Here’s why Emera (TSE:EMA) is weighed down by debt

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Legendary fund manager Li Lu (whom Charlie Munger once backed) once said, “The greatest risk in investing is not price volatility, but whether you will suffer a permanent loss of capital. So it seems smart money knows that debt – which is usually involved in bankruptcies – is a very important factor when you’re assessing a company’s risk. We can see that Emera Incorporated (TSE: EMA) uses debt in its activities. But should shareholders worry about its use of debt?

When is debt a problem?

Debt and other liabilities become risky for a business when it cannot easily meet those obligations, either with free cash flow or by raising capital at an attractive price. An integral part of capitalism is the process of “creative destruction” where bankrupt companies are mercilessly liquidated by their bankers. However, a more frequent (but still costly) event is when a company has to issue shares at bargain prices, permanently diluting shareholders, just to shore up its balance sheet. Of course, debt can be an important tool in businesses, especially capital-intensive businesses. When we think about a company’s use of debt, we first look at cash and debt together.

See our latest analysis for Emera

What is Emera’s net debt?

As you can see below, at the end of March 2022, Emera had C$16.2 billion in debt, up from C$15.5 billion a year ago. Click on the image for more details. On the other hand, it has C$381.0 million in cash, resulting in a net debt of approximately C$15.8 billion.

TSX: EMA Debt to Equity July 15, 2022

A look at Emera’s responsibilities

We can see from the most recent balance sheet that Emera had liabilities of C$5.12 billion maturing in one year, and liabilities of C$18.9 billion due beyond. On the other hand, it had liquid assets of C$381.0 million and C$1.09 billion of receivables due within one year. Thus, its liabilities total C$22.6 billion more than the combination of its cash and short-term receivables.

Given that this deficit is actually higher than the company’s massive market capitalization of C$16.4 billion, we think shareholders really should be watching Emera’s debt levels, like a parent watching her child riding a bike for the first time. In theory, extremely large dilution would be required if the company were forced to repay its debts by raising capital at the current share price.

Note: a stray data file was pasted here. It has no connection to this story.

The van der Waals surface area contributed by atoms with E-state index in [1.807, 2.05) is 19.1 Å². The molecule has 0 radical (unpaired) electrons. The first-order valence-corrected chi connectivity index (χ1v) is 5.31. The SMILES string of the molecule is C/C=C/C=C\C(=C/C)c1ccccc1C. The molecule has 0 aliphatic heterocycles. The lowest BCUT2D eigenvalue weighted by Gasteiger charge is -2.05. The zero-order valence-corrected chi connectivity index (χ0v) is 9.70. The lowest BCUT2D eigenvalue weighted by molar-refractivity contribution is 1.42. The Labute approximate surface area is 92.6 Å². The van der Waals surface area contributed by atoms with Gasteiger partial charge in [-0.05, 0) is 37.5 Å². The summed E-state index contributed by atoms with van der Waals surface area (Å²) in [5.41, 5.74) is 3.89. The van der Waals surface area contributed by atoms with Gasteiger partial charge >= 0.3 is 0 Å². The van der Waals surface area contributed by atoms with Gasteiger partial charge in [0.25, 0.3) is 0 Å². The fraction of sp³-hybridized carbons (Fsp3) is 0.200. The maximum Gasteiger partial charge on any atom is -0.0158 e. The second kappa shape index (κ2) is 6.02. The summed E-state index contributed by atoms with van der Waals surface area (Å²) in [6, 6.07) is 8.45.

We measure a company’s leverage against its earning power by looking at its net debt divided by its earnings before interest, taxes, depreciation and amortization (EBITDA) and calculating how easily its earnings before interest and taxes (EBIT ) covers its interest charge (interest coverage). Thus, we consider debt to earnings with and without amortization and depreciation expense.

Emera shareholders face the double whammy of a high net debt to EBITDA ratio (7.9) and quite low interest coverage, as EBIT is only 1.8 times expenses of interests. The debt burden here is considerable. Even more troubling is the fact that Emera has actually let its EBIT decline by 9.5% over the past year. If this earnings trend continues, the company will face an uphill battle to pay off its debt. When analyzing debt levels, the balance sheet is the obvious starting point. But it is future earnings, more than anything, that will determine Emera’s ability to maintain a healthy balance sheet in the future. So if you are focused on the future, you can check out this free report showing analyst earnings forecast.

Finally, while the taxman may love accounting profits, lenders only accept cash. It is therefore worth checking how much of this EBIT is supported by free cash flow. Over the past three years, Emera has experienced significant negative free cash flow, in total. While this may be the result of spending for growth, it makes debt much riskier.

Our point of view

To be frank, Emera’s net debt to EBITDA ratio and history of converting EBIT to free cash flow makes us rather uncomfortable with its debt levels. Moreover, his level of total liabilities also fails to inspire confidence. It should also be noted that companies in the electric utility sector like Emera generally use debt without a problem. Considering all the above factors, it seems that Emera has too much debt. That kind of risk is acceptable to some, but it certainly doesn’t float our boat. When analyzing debt levels, the balance sheet is the obvious starting point. But at the end of the day, every business can contain risks that exist outside of the balance sheet. Know that Emera displays 3 warning signs in our investment analysis and 2 of them make us uncomfortable…

If, after all that, you’re more interested in a fast-growing company with a strong balance sheet, check out our list of cash-neutral growth stocks right away.

This Simply Wall St article is general in nature. We provide commentary based on historical data and analyst forecasts only using unbiased methodology and our articles are not intended to be financial advice. It is not a recommendation to buy or sell stocks and does not take into account your objectives or financial situation. Our goal is to bring you targeted long-term analysis based on fundamental data. Note that our analysis may not take into account the latest announcements from price-sensitive companies or qualitative materials. Simply Wall St has no position in the stocks mentioned.

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